Traditional mass spectrometers used electromagnets to deflect isotopes of different masses which allowed only a certain isotope to reach the detector. But how is the TOF MS different besides the fact that it doesn't use magnets? Does it have a different method of accelerating the ions which leads to them moving with a different velocity? If the methods of acceleration are same wouldn't there initially be no need for magnets to deflect the ions? Or is it the detector that works differently?
Both types of mass spectrometers separate different chemical species based on the mass-to-charge ratio.
The time-of-flight mass spectrometer (TOF MS) is based on the ions being released at a given instant, such as when struck by a laser, accelerating the ions electrostatically and measuring how long it take for them to strike the cathode target. This is ideal for a lightweight interplanetary or cometary mission such as Rosetta.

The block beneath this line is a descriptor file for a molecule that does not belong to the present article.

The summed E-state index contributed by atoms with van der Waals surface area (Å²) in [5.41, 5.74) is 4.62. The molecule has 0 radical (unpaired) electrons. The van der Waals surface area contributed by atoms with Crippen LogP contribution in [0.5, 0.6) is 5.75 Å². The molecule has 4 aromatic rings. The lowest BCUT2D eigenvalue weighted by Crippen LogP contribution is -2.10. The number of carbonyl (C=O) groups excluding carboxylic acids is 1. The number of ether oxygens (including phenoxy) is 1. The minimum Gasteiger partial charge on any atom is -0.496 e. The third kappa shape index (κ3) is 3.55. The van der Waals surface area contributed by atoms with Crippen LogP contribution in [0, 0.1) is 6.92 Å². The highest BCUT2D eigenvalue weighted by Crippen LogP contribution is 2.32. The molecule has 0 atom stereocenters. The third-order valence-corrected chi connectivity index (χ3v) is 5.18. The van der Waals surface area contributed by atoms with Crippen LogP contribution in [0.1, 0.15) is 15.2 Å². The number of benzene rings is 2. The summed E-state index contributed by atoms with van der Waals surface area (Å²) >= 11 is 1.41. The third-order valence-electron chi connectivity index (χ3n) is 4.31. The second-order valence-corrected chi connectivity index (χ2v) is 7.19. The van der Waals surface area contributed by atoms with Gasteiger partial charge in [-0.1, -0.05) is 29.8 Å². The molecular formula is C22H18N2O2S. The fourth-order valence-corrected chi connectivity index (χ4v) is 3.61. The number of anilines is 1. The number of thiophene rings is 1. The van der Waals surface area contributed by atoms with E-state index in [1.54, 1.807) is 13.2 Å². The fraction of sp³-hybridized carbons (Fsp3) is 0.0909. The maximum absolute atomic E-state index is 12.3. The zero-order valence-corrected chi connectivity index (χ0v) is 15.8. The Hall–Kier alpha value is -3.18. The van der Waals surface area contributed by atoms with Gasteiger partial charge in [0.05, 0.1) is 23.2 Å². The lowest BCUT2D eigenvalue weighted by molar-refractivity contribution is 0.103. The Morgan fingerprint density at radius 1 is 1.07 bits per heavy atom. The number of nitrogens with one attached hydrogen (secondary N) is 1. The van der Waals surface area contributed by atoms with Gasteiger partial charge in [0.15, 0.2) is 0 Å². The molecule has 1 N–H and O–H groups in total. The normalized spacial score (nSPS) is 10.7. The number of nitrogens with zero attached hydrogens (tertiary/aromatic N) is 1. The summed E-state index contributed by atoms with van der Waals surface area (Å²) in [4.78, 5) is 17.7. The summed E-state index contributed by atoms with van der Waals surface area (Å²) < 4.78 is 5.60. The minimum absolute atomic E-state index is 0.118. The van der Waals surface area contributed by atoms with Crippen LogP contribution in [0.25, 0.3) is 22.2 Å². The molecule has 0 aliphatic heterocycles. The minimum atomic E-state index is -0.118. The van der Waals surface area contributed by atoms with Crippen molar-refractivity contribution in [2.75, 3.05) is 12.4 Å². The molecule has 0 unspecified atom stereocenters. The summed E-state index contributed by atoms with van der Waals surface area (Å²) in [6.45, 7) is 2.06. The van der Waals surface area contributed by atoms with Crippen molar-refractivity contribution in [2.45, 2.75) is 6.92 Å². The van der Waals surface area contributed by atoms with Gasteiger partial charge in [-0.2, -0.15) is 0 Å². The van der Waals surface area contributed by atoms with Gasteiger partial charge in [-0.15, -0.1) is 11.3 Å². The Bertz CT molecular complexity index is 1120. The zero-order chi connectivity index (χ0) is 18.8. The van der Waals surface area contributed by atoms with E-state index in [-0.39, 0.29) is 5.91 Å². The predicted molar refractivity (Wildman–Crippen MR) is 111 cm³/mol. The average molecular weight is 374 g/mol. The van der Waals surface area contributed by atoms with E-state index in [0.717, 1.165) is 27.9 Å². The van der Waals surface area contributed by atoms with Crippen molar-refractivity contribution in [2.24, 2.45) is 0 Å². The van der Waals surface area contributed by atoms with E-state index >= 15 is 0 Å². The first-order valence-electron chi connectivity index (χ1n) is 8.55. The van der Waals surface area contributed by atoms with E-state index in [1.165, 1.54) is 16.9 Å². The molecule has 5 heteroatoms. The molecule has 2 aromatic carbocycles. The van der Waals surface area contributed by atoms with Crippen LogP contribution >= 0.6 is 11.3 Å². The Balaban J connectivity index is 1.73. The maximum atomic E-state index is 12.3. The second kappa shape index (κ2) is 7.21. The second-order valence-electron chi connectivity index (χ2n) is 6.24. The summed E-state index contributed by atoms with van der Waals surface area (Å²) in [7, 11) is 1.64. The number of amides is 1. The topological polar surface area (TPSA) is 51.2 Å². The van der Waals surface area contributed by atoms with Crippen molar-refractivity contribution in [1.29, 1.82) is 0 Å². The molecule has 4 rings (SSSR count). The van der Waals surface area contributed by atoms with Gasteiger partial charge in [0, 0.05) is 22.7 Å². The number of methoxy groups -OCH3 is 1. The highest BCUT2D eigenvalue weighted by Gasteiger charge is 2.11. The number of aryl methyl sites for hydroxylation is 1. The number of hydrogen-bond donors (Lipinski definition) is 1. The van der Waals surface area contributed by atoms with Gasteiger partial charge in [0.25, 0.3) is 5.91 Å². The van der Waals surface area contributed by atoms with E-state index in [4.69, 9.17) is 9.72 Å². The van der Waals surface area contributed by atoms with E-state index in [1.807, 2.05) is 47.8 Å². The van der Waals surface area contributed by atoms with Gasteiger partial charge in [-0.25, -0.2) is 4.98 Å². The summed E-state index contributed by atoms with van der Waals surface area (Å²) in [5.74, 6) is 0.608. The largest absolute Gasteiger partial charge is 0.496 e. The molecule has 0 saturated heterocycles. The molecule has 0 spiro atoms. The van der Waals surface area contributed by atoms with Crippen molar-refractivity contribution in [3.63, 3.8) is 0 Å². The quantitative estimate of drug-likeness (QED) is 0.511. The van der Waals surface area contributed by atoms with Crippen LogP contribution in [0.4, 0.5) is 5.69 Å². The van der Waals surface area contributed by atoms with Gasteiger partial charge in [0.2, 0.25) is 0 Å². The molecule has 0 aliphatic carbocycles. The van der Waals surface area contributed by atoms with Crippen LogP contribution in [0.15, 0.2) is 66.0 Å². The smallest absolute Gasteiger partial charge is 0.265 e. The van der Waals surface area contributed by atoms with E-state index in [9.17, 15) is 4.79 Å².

Magnetic and quadrupole MS work by bending the beam magnetically or electrostatically so as to spread out the target beam along the width of the target. This is like sending a light-beam through a prism to spread out the spectrum. An advantage of this technique is that it can resolve multiple species simultaneously, but at the expense of fine resolution.
An excellent explanation of TOF and other MS is presented by Young, Waite and Miller.